Digital marketing holds significant potential for brands, allowing them to reach and engage with their target audiences. But, in today’s world, nothing is more important than brand reputation, purpose and ethics. Brands want to be sure they are choosing safe and trustworthy platforms, free from harm and toxicity, to interact with their customers on and invest their ad spend into.
Lloyd-Taylor: The question of paid-for content will need to also be considered carefully. It is likely that paid-for advertisements will be dealt with separately, still falling within the remit of the Advertising Standards Agency (ASA), with the Competition and Markets Authority (CMA) and other regulators as a backstop, and it makes sense in many ways to exclude these content types from the Bill. It is, after all, aimed predominately at protecting social media users from other individual users, as well as terrorists and rogue actors.
It is interesting that, in theory at least, it is relatively easy for individuals to take out advertisements and publish their thoughts and comments in paid-for space on social media. Thought will need to be given to this issue lacuna.
It is relatively easy for individuals to take out advertisements and publish their thoughts and comments in paid-for space on social media.
David Emm , Kaspersky: Although the Bill outlines a requirement for platforms to remove “priority illegal content”, such as romance scams, this requirement only governs user-generated content, meaning that there’s nothing to stop threat actors using advertising on these platforms as a means to defraud people.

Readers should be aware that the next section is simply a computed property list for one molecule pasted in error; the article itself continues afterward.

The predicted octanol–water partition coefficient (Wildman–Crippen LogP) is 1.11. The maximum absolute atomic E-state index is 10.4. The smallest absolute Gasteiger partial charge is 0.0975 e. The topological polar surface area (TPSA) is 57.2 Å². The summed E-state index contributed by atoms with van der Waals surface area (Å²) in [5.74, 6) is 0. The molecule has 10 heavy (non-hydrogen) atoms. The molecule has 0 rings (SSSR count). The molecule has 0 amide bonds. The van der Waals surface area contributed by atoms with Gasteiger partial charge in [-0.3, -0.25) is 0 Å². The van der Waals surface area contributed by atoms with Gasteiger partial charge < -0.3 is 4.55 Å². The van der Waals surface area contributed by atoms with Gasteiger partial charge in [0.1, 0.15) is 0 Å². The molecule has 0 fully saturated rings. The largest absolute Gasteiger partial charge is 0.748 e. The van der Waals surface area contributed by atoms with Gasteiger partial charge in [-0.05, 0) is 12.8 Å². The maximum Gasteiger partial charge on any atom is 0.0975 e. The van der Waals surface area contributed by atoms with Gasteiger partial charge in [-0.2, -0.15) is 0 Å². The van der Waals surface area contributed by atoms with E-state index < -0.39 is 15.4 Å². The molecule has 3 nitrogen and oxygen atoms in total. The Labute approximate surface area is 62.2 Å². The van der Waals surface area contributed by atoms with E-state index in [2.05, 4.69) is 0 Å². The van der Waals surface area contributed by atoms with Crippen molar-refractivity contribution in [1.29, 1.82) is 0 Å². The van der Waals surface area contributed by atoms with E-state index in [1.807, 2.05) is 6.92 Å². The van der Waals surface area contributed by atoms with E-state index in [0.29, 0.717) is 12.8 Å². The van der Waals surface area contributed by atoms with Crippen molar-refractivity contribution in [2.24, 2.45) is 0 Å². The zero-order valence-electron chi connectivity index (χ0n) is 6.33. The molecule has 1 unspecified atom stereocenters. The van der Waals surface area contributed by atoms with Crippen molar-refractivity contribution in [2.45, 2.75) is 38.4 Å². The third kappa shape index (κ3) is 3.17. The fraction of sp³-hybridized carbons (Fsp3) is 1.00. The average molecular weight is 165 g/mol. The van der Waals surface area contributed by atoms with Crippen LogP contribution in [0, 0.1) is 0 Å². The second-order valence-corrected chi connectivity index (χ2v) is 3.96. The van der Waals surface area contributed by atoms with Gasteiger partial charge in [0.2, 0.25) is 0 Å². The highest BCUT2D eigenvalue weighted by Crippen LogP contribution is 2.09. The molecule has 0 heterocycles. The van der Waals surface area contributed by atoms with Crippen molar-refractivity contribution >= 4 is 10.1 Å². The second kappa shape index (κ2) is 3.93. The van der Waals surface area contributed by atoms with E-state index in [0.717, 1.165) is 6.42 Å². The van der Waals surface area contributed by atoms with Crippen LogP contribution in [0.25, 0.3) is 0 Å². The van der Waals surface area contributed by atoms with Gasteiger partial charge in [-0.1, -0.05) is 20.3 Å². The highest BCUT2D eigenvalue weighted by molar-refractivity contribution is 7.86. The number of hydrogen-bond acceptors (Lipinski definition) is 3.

What is the business view on the Bill?
Lewin: Some savvy businesses will undoubtedly try and turn the Online Safety Bill to their advantage by championing how “safe” their services are compared to those of their competitors. However, for most businesses, the compliance costs will likely far outweigh any such benefits.
The draft Bill is incredibly complex and large and important aspects of it are still unknown (e.g. aspects which will be set out later under secondary legislation and Ofcom codes and guidance). As a result, businesses will likely spend many months if not years simply getting to grips with their potential new obligations, let alone start implementing the necessary technical and procedural changes.
Businesses are hopeful that the upcoming months of scrutiny and debate will bring some much-needed clarity to these core issues, which may help assuage at least some of these complaints.
Businesses will likely spend many months if not years simply getting to grips with their potential new obligations.
What is a better alternative to the Bill?
Ben-Itzhak: We should also consider a model of shared responsibility. Applying this duty of care to social media platforms, governments, regulators and users would impart a sense of accountability on to all parties, for what remains a significant and complex problem to eradicate.
Bischoff: Instead of mandating that private social media companies act as the government’s gatekeepers to free speech, I think we need to go after actual perpetrators. If someone posts something illegal, police should take steps to identify and make an arrest. Libel, slander, incitement and fraud are all already illegal, we just rarely prosecute those crimes. It just seems easier to blame tech companies and censor speech for everyone.